May 24th 2010
On Sunday, May 16, 2010 Allegheny held its commencement ceremony for the Class of 2010. This year’s graduating class, which marks Allegheny’s 195th year as a college, included several international students. Here is a sample of some of our international graduates’ plans:
Edayatu Lamptey (Ghana): Pursuing a masters in Public Policy and Management at Heinz College of Carnegie Mellon University in Pittsburgh, Pennsylvania
Pu Huang (China): Attending law school at Thomas M. Cooley Law School in Lansing, Michigan
Moinuddin Syed (Pakistan, Saudi Arabia): Pursuing graduate studies in International Relations/Diplomacy at Seton Hall University in South Orange, New Jersey
Yuan Lin (China): Seeking employment in China for a year before pursuing graduate studies in Actuarial Science in the US
Aarish Riaz (Pakistan): Seeking employment in the field of economics/business in Washington, DC. Aarish hopes to leverage the strong connections he established in the Washington area during his internship at HSBC and semester spent studying at American University.
We wish these and all of our 2010 international graduates the best of luck in the future!
May 13th 2010
A recent study by Allegheny’s Center for Political Participation regarding civility in politics has received national publicity. The survey shows the majority of Americans want to see more respect and compromise in politics—qualities they find lacking in most of Washington’s discussions. Pulitzer Prize-winning David M. Shribman, executive editor of the Pittsburgh Post-Gazette, used his well-respected voice to unequivocally endorse Allegheny’s effort:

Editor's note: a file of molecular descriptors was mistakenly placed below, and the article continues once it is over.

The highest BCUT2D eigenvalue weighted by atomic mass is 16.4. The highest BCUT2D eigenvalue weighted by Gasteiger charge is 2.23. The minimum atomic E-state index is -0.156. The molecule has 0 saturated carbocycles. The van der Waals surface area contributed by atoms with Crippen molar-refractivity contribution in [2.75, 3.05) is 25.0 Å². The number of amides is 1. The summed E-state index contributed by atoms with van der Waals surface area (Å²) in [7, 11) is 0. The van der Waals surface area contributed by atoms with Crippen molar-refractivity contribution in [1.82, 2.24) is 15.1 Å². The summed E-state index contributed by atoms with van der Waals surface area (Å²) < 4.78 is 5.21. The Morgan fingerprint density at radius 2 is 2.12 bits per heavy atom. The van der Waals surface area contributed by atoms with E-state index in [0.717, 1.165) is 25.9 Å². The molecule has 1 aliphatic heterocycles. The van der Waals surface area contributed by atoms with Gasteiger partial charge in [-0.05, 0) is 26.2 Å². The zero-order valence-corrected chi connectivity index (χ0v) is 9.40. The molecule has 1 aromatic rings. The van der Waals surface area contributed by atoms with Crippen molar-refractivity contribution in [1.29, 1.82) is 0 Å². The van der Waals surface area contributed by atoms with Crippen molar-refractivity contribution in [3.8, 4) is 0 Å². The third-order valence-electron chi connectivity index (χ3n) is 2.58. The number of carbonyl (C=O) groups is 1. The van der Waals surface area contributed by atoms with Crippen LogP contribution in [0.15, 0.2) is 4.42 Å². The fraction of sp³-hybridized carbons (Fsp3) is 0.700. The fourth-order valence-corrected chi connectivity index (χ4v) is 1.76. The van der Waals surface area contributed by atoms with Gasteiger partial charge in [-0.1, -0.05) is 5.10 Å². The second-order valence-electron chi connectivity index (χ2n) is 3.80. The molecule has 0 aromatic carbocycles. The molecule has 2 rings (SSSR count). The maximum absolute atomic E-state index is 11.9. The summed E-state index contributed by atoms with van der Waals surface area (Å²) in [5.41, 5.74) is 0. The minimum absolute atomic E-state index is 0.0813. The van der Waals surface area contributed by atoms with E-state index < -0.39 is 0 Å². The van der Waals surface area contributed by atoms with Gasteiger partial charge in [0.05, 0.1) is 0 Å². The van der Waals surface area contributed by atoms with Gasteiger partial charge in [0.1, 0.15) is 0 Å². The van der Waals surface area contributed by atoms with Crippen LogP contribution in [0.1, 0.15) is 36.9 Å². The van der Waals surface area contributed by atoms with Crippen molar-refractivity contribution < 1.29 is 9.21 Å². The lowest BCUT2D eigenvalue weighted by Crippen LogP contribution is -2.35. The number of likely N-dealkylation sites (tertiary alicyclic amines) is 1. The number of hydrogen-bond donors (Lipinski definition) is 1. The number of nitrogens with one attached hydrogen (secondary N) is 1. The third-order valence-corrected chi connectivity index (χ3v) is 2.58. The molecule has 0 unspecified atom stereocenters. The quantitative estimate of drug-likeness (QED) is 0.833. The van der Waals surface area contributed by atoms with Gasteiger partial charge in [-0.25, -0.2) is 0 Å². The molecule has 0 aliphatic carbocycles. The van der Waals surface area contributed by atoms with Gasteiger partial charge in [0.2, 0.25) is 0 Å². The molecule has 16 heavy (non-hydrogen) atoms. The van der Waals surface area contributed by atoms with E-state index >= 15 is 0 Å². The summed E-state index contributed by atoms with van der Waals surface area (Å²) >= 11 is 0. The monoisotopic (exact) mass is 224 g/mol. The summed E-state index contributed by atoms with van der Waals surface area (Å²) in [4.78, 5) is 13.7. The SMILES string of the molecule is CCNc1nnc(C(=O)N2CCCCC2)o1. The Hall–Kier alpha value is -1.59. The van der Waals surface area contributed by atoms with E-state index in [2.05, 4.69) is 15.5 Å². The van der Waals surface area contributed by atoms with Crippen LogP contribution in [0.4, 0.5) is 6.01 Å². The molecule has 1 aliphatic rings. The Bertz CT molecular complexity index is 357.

“From Harvard came the Marshall Plan; from the University of Michigan, Lyndon B. Johnson’s Great Society. John F. Kennedy gave his space-race speech at Rice and his world-peace speech at American University. Winston Churchill delivered his “Iron Curtain” speech at Westminster College in Fulton, Mo. Years from now, if we are lucky, we may recall that the big idea of the early 21st century came from Allegheny College in Meadville, Pa. … the Allegheny idea is simple: ‘Nastiness, Name-calling and Negativity’ (the title of the college’s ground-breaking new report) are bad, and civility and compromise are good.”
Click here to read the full article, and click here to review the CPP’s study.